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Jason Witten's answer to building a 15-year NFL career: "The secret is in the dirt."

Jason Witten retired on Thursday as perhaps the greatest Dallas Cowboy of all time. No one in franchise history caught more passes or played in more games than him, appearing in 247 of 248 possible games. And no one (cliche hat firmly on) approached the game better than Witten did.

Look what the notoriously hard-to-impress Bill Parcells had to say about Witten:

"Jason Witten is what pro football is supposed to be about," Parcells told ESPN. "He came to the Cowboys, got himself established very early, maximized his potential as a player and sustained very, very good play for an exceptionally long period of time and made a significant contribution to the team every year. Now he's transitioning to another career by virtue of his reputation and his affiliation with the Cowboys and the success he has had. That's what pro football is supposed to be."

Growing up in a house marred by domestic violence, Witten was raised largely by his grandparents, including a grandfather that is a legendary Tennessee high school coach, Dave Rider. He played for Phillip Fulmer at Tennessee before leaving after his junior year to embark on a 15-year, Hall of Fame career as a Cowboy, a career that ended yesterday as Witten transitions to an analyst role on Monday Night Football.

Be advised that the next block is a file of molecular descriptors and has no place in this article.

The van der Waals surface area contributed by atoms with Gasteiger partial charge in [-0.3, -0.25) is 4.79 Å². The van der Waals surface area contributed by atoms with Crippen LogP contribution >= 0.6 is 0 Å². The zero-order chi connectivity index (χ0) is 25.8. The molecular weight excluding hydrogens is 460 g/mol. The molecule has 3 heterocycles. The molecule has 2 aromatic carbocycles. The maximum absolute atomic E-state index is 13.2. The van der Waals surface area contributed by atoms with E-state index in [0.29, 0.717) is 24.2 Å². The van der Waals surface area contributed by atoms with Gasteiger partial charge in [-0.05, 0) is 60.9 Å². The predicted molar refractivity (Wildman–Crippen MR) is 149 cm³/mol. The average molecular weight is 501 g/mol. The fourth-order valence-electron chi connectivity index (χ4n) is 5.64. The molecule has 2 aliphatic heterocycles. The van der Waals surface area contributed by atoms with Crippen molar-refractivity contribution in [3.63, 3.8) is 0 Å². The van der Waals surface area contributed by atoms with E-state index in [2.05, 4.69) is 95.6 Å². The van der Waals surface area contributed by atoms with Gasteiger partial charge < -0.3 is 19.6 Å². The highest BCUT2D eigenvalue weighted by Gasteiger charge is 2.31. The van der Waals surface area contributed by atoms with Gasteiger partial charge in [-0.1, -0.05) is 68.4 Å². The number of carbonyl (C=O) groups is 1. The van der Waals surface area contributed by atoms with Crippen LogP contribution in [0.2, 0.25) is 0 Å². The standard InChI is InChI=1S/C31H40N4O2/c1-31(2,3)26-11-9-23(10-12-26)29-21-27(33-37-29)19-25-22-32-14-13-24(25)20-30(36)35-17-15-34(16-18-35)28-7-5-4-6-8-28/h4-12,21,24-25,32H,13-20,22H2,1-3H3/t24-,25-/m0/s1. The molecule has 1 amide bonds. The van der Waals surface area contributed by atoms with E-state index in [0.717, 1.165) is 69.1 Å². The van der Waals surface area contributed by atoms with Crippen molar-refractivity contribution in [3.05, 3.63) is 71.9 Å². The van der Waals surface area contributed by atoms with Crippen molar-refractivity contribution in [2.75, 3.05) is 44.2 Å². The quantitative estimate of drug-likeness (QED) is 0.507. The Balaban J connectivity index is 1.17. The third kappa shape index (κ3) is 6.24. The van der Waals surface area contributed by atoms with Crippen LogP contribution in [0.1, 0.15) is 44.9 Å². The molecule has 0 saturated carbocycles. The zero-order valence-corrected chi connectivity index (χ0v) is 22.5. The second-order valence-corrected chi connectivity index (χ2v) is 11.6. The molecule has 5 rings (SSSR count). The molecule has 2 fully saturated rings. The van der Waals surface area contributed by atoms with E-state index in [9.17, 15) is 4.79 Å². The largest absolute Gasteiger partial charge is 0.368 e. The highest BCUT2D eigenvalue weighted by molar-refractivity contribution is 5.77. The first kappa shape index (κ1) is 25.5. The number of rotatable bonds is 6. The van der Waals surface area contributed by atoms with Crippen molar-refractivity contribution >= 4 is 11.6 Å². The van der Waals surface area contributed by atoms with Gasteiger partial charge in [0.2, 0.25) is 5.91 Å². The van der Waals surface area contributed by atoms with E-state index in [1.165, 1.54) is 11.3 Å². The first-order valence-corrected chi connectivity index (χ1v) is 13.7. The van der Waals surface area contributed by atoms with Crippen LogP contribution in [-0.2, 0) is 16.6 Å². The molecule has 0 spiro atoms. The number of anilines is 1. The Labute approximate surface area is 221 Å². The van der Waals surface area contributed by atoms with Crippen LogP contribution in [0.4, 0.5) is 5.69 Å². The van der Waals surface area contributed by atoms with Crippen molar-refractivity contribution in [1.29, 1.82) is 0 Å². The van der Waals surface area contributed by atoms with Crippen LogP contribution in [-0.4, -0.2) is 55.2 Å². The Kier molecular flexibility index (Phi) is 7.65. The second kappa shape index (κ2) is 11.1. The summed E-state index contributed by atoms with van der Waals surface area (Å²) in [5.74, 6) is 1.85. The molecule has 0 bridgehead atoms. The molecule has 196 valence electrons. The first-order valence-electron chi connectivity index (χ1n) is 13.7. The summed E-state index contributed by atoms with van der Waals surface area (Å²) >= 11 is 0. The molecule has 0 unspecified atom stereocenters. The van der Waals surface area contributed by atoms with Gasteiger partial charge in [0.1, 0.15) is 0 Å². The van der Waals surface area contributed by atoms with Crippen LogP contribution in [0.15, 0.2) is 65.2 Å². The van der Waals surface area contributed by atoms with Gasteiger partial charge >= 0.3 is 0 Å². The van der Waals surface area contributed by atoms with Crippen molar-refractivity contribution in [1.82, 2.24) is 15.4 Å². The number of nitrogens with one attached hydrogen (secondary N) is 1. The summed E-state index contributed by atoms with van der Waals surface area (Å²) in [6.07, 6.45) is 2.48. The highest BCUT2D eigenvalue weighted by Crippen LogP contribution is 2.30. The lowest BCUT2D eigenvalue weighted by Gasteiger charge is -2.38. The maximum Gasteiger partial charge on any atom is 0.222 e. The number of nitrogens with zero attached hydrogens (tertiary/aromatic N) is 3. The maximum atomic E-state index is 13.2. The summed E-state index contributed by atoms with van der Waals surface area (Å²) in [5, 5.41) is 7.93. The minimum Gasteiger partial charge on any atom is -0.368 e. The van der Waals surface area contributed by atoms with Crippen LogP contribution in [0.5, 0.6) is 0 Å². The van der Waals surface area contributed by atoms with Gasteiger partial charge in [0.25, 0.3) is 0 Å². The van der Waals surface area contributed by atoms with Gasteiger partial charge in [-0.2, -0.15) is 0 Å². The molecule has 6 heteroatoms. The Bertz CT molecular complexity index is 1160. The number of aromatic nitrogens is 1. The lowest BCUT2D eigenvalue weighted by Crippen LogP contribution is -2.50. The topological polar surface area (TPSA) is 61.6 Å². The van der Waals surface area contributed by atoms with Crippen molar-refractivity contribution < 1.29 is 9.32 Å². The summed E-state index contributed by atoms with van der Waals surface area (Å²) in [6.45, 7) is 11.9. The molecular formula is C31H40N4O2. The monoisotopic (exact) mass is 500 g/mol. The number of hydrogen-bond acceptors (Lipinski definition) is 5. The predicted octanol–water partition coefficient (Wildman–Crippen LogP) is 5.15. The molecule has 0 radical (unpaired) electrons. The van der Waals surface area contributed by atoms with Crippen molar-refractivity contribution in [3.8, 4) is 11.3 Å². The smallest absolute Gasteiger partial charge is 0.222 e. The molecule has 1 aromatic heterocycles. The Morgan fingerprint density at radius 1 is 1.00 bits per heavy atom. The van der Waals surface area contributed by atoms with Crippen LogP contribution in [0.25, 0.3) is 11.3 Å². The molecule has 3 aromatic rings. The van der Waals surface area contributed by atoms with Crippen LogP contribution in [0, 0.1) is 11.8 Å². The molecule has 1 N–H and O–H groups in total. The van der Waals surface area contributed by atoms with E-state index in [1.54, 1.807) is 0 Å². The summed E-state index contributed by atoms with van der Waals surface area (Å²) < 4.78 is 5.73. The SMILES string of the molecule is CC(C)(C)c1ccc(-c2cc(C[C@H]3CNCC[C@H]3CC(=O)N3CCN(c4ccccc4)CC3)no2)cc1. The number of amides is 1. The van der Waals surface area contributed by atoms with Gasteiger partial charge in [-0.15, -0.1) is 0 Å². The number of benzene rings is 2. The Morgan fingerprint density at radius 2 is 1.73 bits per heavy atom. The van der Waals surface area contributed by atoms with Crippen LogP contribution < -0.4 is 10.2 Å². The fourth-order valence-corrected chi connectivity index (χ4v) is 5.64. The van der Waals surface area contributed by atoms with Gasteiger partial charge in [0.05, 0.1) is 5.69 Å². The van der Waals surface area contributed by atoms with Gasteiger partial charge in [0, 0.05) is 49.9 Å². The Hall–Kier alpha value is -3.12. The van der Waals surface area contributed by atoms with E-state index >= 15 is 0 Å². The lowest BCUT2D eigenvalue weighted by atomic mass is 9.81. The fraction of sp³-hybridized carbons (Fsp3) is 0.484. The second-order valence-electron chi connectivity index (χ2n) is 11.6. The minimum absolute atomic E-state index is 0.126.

"I was never the most talented, never the flashiest. I relied on grit. Other players might have been more talented, but I can assure you, no one was going to outwork me," he said. "Whenever young kids come up to me and ask me how do you grow up and play for the Dallas Cowboys have that type of career, my answer is always the same, 'The secret is in the dirt.' I learned early on in my life through many challenges that I could change my circumstances with hard work, but I would have to be willing to go out and earn it. The sheer concentration that is required to pursue a dream, it's not for everyone, but it was for me. I yearned for the daily grind, and I couldn't get enough of it."

Witten will be remembered as the living example of a player who wrung every last ounce of his ability into the bucket, then twisted the rag once more to make sure he got the last few drops left behind.